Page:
We keep a wedding portrait prominently displayed in our living room, like newlyweds, just to underscore the point that she married me aluminum casters and all.  We are not noble, triumph-over-tragedy types.  Don't take us for the late Mr. and Mrs. Christopher Reeve, thank you!  Even so, some have been heard to mumble that I must be rich to have won her hand. When she was visibly pregnant with our second daughter, someone actually pulled her aside to whisper, "Is it really his?"

You learn not to care what other people say or think.  At least you try to.  From my earliest memories I developed a guise of plucky good humor, peppered with barbed sarcasm.  Yet I confess, there are times I want to shout "I am not my body; my body is nothing without me," echoing a character in a Tom Stoppard play (Eleanor from Rock 'n' Roll).  The converse is also true--I'm nothing without my body.  That is, my disability is part of me.  I can't conceive of myself, or of life, without it. 

My wife is more practical-minded than philosophical, though she understands where I'm coming from.  So I wasn't honestly all that stunned by her devotion during my illness.  She's used to helping me, to taking care of what needs to be taken care of, and has always been incredible in a crisis.

What I am having trouble with, however, is how long it seems to be taking her to bounce back.  I've gained a keener sense of personal fragility than before, perhaps, but even a year later I'm like the island castaway returned to civilization.  Everything is intense, brilliant and tasty.  Look at the sky!  Feel the air! 

She, on the other hand, is like one still lost at sea.  Despite my doctors' reassurances about my health, she often still sleeps in clothes in case, she explains, of a middle-of-the-night dash to the emergency room. 

Worrying is not uncharacteristic for her, but this particular anxiety is clearly an emotional fallout from our ordeal. 

With my demands on her down to pre-hospital levels, and the adrenaline rush dwindled to a trickle, it's as if there's a vacuum in her life.  She's searching for a sense of direction, struggling to regain her equilibrium.  In fairness, my brush with the hereafter left her weary in a way I'm not.  I mostly slept for eight months while she kept our home and me going.  So why can't she sleep now?  Outwardly all is fine, but at her weakest moments the inescapable shadows of vulnerability haunt her like post-traumatic ghosts.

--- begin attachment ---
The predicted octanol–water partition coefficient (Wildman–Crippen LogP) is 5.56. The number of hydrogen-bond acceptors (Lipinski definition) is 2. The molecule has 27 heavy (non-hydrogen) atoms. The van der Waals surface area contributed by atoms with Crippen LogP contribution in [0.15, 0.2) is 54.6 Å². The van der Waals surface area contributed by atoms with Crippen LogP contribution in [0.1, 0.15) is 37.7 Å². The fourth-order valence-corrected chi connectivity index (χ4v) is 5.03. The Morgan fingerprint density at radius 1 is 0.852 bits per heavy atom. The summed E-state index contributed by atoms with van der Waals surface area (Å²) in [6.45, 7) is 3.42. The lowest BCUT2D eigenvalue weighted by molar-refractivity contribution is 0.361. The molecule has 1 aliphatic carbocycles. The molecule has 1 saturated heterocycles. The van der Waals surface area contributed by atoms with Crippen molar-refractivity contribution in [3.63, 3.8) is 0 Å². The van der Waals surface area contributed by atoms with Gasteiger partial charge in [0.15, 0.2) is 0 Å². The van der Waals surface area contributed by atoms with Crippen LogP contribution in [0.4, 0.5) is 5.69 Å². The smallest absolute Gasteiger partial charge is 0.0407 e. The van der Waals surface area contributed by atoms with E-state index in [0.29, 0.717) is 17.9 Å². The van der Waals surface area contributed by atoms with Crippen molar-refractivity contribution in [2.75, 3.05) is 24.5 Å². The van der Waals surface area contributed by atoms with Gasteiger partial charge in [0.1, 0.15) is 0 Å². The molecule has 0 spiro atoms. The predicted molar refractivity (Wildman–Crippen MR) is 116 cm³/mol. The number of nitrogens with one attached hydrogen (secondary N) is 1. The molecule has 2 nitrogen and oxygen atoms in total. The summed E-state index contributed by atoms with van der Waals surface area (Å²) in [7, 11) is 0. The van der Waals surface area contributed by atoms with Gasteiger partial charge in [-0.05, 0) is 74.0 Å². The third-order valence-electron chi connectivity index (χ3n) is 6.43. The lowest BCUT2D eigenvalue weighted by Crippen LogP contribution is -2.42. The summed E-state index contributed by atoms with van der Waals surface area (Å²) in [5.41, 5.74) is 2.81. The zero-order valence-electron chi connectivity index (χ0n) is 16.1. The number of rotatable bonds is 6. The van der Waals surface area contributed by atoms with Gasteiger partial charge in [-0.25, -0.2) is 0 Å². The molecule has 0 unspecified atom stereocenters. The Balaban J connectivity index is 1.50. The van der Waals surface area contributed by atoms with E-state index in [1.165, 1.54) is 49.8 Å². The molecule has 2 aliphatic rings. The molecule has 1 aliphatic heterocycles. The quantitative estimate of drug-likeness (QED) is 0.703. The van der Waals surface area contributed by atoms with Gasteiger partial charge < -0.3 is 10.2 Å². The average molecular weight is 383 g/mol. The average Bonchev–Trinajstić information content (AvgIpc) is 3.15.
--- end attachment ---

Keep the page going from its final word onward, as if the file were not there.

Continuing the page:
"You almost died," she reminds me when I bring this up.  "It was very scary."

She's right, of course.  And perhaps I'm too quick to put a silver sheen on the inky cloud.  That's not exactly an uncharacteristic coping strategy for me, either.

"But it's all past," I insist, scrounging to heal her spirit as she helped mend my body.  Perhaps that's it.  The twin G's--guilt and gratitude.  I want to repay her. 

Lately, it's occurred to me that it's not up to me to ease her pain.  Time will provide an answer.  It's up to me only to be patient.  This is one of those things she must do for herself, no matter how long it takes.  However much time it turns out to be must be accepted without resentment, like a spouse's hobby you can't relate to or share in.

Not that I've stopped wondering how a marriage survives the kind of stress we underwent--the desperate, one-sided dependence over so many months.  Recovery is not a light thing like an avocation.  It's a rougher trial.  Yet I'm beginning to see that getting through this will be like handling any other rough spot in a marriage.  You go slow, with tolerance and humility.

Ironically, it's only afterward, as the tensions and white-knuckle worries abate, that you begin to recognize what's revealed.  For us, our disparate reactions--my delight in having a second chance at life, her once-burned-twice-shy caution--are symptoms of fundamentally different perspectives on the world.  Simply put, it's a half-full-half-empty conundrum.  The truth doubtless lies somewhere in between, but unless both viewpoints are brought into focus it's impossible to grasp it.

I recall a discussion we had months before my surgery which had left me feeling confused, lost.  I was reflecting on how fortunate I'd been.  A good upbringing, good education--every advantage a person could ask for.

"How can you say that?" my wife replied.  "You were born with a severe disability, your parents divorced when you were nine, and your mom died when you were 18!  Your life's been rough."

I'd been thinking about how my parents had the intellectual, emotional and financial resources to take care of me when many other kids with disabilities were carted off to insist on my being integrated in regular schools a decade before "mainstreaming" became instill me with a sense of entitlement and rights, even when I had none legally.  I'd been thinking about how I'd beaten the odds medically and in countiess other ways.

Still, I could see her point.  "Yes," I said.  "But given all that, consider what I might have become, where I might have ended up." 

In retrospect, I probably should have added, "I was lucky enough to marry you, wasn't I?"


Copyright © 2009 Ben Mattlin

Ben Mattlin

Ben Mattlin is a writer and commentator in Los Angeles. He is working on a memoir about growing up with a disability during the disability-rights movement.